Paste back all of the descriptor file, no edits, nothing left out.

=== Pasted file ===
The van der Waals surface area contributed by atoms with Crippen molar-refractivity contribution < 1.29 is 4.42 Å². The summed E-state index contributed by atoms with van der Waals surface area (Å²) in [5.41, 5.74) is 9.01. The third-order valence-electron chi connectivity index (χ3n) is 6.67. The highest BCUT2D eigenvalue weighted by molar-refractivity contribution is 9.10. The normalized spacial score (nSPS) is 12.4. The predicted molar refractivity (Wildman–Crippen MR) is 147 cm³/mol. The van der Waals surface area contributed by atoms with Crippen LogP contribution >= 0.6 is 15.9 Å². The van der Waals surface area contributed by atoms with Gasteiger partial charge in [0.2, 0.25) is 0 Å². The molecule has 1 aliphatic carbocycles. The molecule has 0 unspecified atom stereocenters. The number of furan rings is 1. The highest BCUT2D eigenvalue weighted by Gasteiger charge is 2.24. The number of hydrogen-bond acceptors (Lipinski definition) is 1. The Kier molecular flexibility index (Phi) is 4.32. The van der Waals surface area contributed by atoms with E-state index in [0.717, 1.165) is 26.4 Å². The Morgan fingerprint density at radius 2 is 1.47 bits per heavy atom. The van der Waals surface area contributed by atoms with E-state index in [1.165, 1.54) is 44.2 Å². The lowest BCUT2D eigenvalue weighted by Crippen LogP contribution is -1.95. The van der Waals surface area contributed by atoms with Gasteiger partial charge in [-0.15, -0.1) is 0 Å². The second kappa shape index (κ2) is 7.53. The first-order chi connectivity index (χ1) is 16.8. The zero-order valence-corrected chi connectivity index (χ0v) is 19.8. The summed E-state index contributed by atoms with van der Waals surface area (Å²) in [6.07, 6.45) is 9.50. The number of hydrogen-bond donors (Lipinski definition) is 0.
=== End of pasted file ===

The van der Waals surface area contributed by atoms with Crippen molar-refractivity contribution < 1.29 is 4.42 Å². The summed E-state index contributed by atoms with van der Waals surface area (Å²) in [5.41, 5.74) is 9.01. The third-order valence-electron chi connectivity index (χ3n) is 6.67. The highest BCUT2D eigenvalue weighted by molar-refractivity contribution is 9.10. The normalized spacial score (nSPS) is 12.4. The predicted molar refractivity (Wildman–Crippen MR) is 147 cm³/mol. The van der Waals surface area contributed by atoms with Crippen LogP contribution >= 0.6 is 15.9 Å². The van der Waals surface area contributed by atoms with Gasteiger partial charge in [0.2, 0.25) is 0 Å². The molecule has 1 aliphatic carbocycles. The molecule has 0 unspecified atom stereocenters. The number of furan rings is 1. The highest BCUT2D eigenvalue weighted by Gasteiger charge is 2.24. The number of hydrogen-bond acceptors (Lipinski definition) is 1. The Kier molecular flexibility index (Phi) is 4.32. The van der Waals surface area contributed by atoms with E-state index in [0.717, 1.165) is 26.4 Å². The Morgan fingerprint density at radius 2 is 1.47 bits per heavy atom. The van der Waals surface area contributed by atoms with E-state index in [1.165, 1.54) is 44.2 Å². The lowest BCUT2D eigenvalue weighted by Crippen LogP contribution is -1.95. The van der Waals surface area contributed by atoms with Gasteiger partial charge in [-0.15, -0.1) is 0 Å². The second kappa shape index (κ2) is 7.53. The first-order chi connectivity index (χ1) is 16.8. The zero-order valence-corrected chi connectivity index (χ0v) is 19.8. The summed E-state index contributed by atoms with van der Waals surface area (Å²) in [6.07, 6.45) is 9.50. The number of hydrogen-bond donors (Lipinski definition) is 0.